The weather forecast was not encouraging today.
It would be more correct to say we hiked from Purchase Knob, home of the Appalachian Highland Science Learning Center in Great Smoky Mountains National Park. Beth R. of Tampa led the group.
The day started out gray but the yellows, reds, green and even brown more than made up for the lack of brilliant sunshine.
We left the Science Center on the Cataloochee Divide Trail, which is the dividing line between the park on one side and private land on the other.
First we stopped to admire the view from Bill Woody’s cabin. If you look to the left of the cabin, you see the private road that allows the owner to get from his house to this tiny cabin.
Gooseberry Knob, at the Swag Resort, allowed us to feel like we were staying at this high-end luxurious mountain hotel.
Since the trail passes by the property, the owners, Deener and Dan Matthews, encourages hikers to stop and sit a while. And we did. See the picture at the top of this post.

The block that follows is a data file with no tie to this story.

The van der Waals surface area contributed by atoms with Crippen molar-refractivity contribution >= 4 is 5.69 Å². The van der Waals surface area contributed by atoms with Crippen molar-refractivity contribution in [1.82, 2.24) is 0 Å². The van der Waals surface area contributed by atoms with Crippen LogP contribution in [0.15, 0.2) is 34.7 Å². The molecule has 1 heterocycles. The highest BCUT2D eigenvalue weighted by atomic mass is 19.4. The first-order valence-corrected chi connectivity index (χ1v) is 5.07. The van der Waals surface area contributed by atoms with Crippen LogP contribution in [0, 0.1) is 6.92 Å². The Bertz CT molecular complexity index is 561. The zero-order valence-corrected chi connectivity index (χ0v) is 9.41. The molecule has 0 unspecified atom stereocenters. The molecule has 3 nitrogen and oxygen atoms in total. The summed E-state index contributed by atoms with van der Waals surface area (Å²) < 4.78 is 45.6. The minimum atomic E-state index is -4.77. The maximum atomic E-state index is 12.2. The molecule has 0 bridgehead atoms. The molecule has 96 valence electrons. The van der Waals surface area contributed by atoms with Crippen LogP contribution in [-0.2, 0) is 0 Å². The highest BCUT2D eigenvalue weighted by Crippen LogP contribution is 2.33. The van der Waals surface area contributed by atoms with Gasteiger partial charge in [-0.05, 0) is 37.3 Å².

Then the climb started to Hemphill Bald located at Cataloochee Ranch, a private dude ranch. The ranch is managed by the third generation of Alexanders.
To their credit, the owners have protected the property with a conservation easement. Though they can graze cattle and ride horses on the property, they can’t have developers put houses and condos on these high mountain knobs.
We came back down and took a short detour to a Native American Trail Marker Tree. The Cherokees bent back saplings to grow with a curve to indicate a trail marker – like our trail blazes but without the paint.
Here are Jack and Linda under the Trail Marker Tree.
By now, no one knows what “trail” the tree was supposed to mark.
After we returned to Purchase Knob, Ranger Paul Super gave us a short history of the Learning Center and its purpose. You can read more about the Learning Centers here.
Thanks, Beth, for leading the hike.
The next Friends of the Smokies hike will be on Tuesday, November 14 on the North Shore Road Loop. Sign up here.